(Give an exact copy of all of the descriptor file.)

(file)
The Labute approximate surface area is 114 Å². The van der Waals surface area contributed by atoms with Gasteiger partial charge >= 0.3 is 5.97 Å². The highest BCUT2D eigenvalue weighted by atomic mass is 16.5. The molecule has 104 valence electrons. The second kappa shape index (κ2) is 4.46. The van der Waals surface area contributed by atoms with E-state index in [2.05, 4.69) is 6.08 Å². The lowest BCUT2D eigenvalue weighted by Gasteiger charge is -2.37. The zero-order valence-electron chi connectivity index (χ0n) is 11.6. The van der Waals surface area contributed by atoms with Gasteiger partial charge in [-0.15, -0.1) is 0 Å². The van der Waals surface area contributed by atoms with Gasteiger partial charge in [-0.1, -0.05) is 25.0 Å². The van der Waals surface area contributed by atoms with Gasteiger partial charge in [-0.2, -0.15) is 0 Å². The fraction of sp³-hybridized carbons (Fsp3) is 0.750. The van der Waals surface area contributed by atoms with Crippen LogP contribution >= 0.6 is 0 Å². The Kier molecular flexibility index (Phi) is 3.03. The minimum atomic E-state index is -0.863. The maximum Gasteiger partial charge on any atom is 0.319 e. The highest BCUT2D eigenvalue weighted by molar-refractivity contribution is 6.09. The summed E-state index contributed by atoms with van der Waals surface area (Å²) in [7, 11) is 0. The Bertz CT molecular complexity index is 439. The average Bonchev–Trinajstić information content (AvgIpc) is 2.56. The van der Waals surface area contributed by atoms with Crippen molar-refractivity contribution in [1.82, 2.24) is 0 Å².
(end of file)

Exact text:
The Labute approximate surface area is 114 Å². The van der Waals surface area contributed by atoms with Gasteiger partial charge >= 0.3 is 5.97 Å². The highest BCUT2D eigenvalue weighted by atomic mass is 16.5. The molecule has 104 valence electrons. The second kappa shape index (κ2) is 4.46. The van der Waals surface area contributed by atoms with E-state index in [2.05, 4.69) is 6.08 Å². The lowest BCUT2D eigenvalue weighted by Gasteiger charge is -2.37. The zero-order valence-electron chi connectivity index (χ0n) is 11.6. The van der Waals surface area contributed by atoms with Gasteiger partial charge in [-0.15, -0.1) is 0 Å². The van der Waals surface area contributed by atoms with Gasteiger partial charge in [-0.1, -0.05) is 25.0 Å². The van der Waals surface area contributed by atoms with Gasteiger partial charge in [-0.2, -0.15) is 0 Å². The fraction of sp³-hybridized carbons (Fsp3) is 0.750. The van der Waals surface area contributed by atoms with Crippen LogP contribution >= 0.6 is 0 Å². The Kier molecular flexibility index (Phi) is 3.03. The minimum atomic E-state index is -0.863. The maximum Gasteiger partial charge on any atom is 0.319 e. The highest BCUT2D eigenvalue weighted by molar-refractivity contribution is 6.09. The summed E-state index contributed by atoms with van der Waals surface area (Å²) in [7, 11) is 0. The Bertz CT molecular complexity index is 439. The average Bonchev–Trinajstić information content (AvgIpc) is 2.56. The van der Waals surface area contributed by atoms with Crippen molar-refractivity contribution in [1.82, 2.24) is 0 Å².